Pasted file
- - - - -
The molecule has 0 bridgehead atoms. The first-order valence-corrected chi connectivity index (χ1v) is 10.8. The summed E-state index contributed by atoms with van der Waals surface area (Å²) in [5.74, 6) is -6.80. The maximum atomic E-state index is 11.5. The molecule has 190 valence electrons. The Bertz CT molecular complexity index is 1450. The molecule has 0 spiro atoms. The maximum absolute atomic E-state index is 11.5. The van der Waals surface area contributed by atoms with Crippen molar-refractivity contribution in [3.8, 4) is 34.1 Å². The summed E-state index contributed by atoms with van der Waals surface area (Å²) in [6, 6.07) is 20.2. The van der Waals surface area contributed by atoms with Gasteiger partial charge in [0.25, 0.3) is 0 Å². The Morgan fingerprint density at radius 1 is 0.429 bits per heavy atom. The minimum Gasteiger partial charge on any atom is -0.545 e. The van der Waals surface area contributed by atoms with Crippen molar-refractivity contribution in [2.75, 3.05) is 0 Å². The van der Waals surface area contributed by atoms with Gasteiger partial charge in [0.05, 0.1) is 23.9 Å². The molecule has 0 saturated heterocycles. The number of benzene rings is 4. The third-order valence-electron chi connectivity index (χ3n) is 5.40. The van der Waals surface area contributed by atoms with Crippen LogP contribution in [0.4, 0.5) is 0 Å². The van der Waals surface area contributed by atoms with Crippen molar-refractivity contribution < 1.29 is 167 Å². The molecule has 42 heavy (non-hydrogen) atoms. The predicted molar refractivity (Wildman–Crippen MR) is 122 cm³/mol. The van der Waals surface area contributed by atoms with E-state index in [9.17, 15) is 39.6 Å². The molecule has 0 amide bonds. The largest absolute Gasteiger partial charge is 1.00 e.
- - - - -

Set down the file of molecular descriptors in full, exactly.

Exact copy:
The molecule has 0 bridgehead atoms. The first-order valence-corrected chi connectivity index (χ1v) is 10.8. The summed E-state index contributed by atoms with van der Waals surface area (Å²) in [5.74, 6) is -6.80. The maximum atomic E-state index is 11.5. The molecule has 190 valence electrons. The Bertz CT molecular complexity index is 1450. The molecule has 0 spiro atoms. The maximum absolute atomic E-state index is 11.5. The van der Waals surface area contributed by atoms with Crippen molar-refractivity contribution in [3.8, 4) is 34.1 Å². The summed E-state index contributed by atoms with van der Waals surface area (Å²) in [6, 6.07) is 20.2. The van der Waals surface area contributed by atoms with Gasteiger partial charge in [0.25, 0.3) is 0 Å². The Morgan fingerprint density at radius 1 is 0.429 bits per heavy atom. The minimum Gasteiger partial charge on any atom is -0.545 e. The van der Waals surface area contributed by atoms with Crippen molar-refractivity contribution in [2.75, 3.05) is 0 Å². The van der Waals surface area contributed by atoms with Gasteiger partial charge in [0.05, 0.1) is 23.9 Å². The molecule has 0 saturated heterocycles. The number of benzene rings is 4. The third-order valence-electron chi connectivity index (χ3n) is 5.40. The van der Waals surface area contributed by atoms with Crippen LogP contribution in [0.4, 0.5) is 0 Å². The van der Waals surface area contributed by atoms with Crippen molar-refractivity contribution < 1.29 is 167 Å². The molecule has 42 heavy (non-hydrogen) atoms. The predicted molar refractivity (Wildman–Crippen MR) is 122 cm³/mol. The van der Waals surface area contributed by atoms with E-state index in [9.17, 15) is 39.6 Å². The molecule has 0 amide bonds. The largest absolute Gasteiger partial charge is 1.00 e.